On record: Alessandro Scarlatti – Con eco d’amore


The extremely promising young soprano Elizabeth Watts delivers a stunning disc of arias from operas and cantatas by Alessandro Scarlatti, in the company of The English Concert and Laurence Cummings. The disc is released by Harmonia Mundi

What’s the music like?

Elizabeth Watts and Laurence Cummings deliver a well-chosen selection of arias here, representing the many and varied moods the Italian baroque composer Alessandro Scarlatti can conjure up in his vocal works.

We move from the high energy bout between soprano and trumpet, Se geloso è il mio core, to the dreamy Mentr’io godo in dolce oblio, in arias tending to last between three and five minutes. Scarlatti is a very expressive composer, responding to the words with music that taxes his performers.

Does it all work?

Without question. The levels of musicianship here are uncommonly high, and that’s before we even get to talking about Elizabeth Watts. Trumpeter Mark Bennett is outstanding in his role as the soprano’s opponent in Se geloso è il mio core, the sort of work in which composers of Scarlatti’s day specialised. Violinist Huw Daniel is then exceptionally good in his role as soloist in the cadenzas of Esci omai.

Yet it is nonetheless Watts who steals the show, because she can go from the high register bravura of Figlio! Tiranno! O Dio! to the withdrawn, sensitive singing of Nacque, col Gran Messia and the sparing use of vibrato for the opening strains of Ombre opache, a lament from the cantata Correa Nel Seno Amato, which contains arguably the most powerful music here.

The real technical showstopper is D’Amor l’accesa face, from the serenata Venere, Amore e Ragione, where Cupid warns against showing too much desire. Watts’ performance suggests the opposite is in fact the case!

Cummings and The English Concert are very fine image painters, and their dramatic orchestral response in the recitativo from Erminia, Qui, dove al germogliar, is illustrative of the power they have at their disposal – and Cummings secures from them particularly careful attention to detail on the volume of their contributions.

Is it recommended?

Unreservedly. With performances of great enthusiasm and technical command, you will find few if any discs of the Baroque era to better this one in 2015.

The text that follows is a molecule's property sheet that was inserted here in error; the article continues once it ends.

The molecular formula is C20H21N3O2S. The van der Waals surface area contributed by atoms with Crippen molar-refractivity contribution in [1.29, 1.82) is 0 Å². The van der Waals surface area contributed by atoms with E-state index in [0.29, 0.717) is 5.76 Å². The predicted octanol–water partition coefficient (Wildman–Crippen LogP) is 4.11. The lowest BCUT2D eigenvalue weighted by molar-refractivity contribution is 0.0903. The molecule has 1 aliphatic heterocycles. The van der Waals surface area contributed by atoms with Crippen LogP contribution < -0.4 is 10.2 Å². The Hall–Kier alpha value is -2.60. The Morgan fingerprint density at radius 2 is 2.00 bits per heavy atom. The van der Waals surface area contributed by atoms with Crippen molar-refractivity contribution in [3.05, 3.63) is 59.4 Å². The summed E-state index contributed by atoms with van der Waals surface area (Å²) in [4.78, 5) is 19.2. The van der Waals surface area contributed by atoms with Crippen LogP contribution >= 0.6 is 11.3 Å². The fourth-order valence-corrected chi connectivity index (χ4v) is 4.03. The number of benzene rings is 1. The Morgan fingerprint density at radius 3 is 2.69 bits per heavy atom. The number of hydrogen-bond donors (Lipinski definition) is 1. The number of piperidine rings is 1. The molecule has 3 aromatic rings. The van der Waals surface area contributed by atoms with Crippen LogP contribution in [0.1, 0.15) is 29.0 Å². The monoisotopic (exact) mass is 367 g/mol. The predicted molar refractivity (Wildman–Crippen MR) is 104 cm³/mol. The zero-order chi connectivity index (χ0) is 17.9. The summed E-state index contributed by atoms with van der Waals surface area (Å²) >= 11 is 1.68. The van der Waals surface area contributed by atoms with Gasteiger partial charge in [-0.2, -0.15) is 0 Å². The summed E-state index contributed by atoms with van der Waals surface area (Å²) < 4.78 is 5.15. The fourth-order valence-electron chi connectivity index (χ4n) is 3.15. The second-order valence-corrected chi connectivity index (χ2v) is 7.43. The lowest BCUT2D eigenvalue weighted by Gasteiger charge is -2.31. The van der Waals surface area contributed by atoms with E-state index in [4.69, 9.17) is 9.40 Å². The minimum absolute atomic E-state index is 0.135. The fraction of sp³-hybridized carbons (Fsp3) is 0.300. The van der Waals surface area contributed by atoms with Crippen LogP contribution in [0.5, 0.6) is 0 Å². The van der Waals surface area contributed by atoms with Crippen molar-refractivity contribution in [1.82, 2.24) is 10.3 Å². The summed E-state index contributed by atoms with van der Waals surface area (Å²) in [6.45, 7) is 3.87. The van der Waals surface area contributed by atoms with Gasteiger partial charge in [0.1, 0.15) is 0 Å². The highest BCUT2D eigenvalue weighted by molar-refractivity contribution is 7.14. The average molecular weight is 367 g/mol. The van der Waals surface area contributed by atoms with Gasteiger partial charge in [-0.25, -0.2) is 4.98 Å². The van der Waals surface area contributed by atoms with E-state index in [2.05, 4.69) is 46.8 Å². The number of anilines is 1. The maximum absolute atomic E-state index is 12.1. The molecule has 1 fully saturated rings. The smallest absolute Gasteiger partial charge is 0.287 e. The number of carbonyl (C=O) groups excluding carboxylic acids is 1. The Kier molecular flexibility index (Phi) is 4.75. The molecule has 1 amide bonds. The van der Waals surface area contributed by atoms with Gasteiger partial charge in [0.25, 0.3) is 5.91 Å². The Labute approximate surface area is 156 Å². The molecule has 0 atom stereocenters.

Listen on Spotify

You can hear Con eco d’amore on Spotify here:

On record: Purcell – Twelve Sonatas of Three Parts (Vivat)


The King’s Consort play Purcell’s collection of twelve sonatas published in 1683. In the words of the Vivat label website, they ‘combine French elegance, Italian vigour and delicious English melancholy with harmonic daring, extraordinary contrapuntal technique, ravishing dissonances and unique melodic ingenuity’. Clearly Purcell was anticipating a united Europe!

What’s the music like?

Purcell is one of the most obviously expressive composers of the Baroque period, and even his instrumental music has strong vocal qualities. His music here also experiences relatively rapid mood swings, the individual movements of the sonatas capable of switching quickly from grave, browbeaten music to melodies that are full of the joys of spring.

There are dances too, such as the one a minute or so into Sonata no.8, or the enjoyable repeated-note motif that closes out the first movement of Sonata no.2.

When the English melancholy does make itself known the results are rather special, such as the sumptuous beginning to Sonata no.6, where the strings make a sweet sound. By complete contrast the start of Sonata no.4 is relatively stark, bringing Purcell’s daring discords to the surface – before moving into a resolute faster section.

Does it all work?

Yes. There is some beautifully poised playing on this collection, as the staged entries in Sonata no.8 confirm. Violinists Cecilia Bernardini and Huw Daniel are blessed with beautiful, penetrating tones, and the continuo section – bass viol, theorbo and organ or harpsichord – alternates its colours sensitively and effectively, a prime example being the wonderful organ sound half way through the first movement of Sonata no.3. The fugue halfway the first movement of Sonata no.12 sums things up very nicely.

Is it recommended?

Yes. Purcell’s vocal music tends to get the headlines but this disc shows just how imaginative and effective his writing for instruments could be.


You can get a preview of each track from this disc on the Vivat website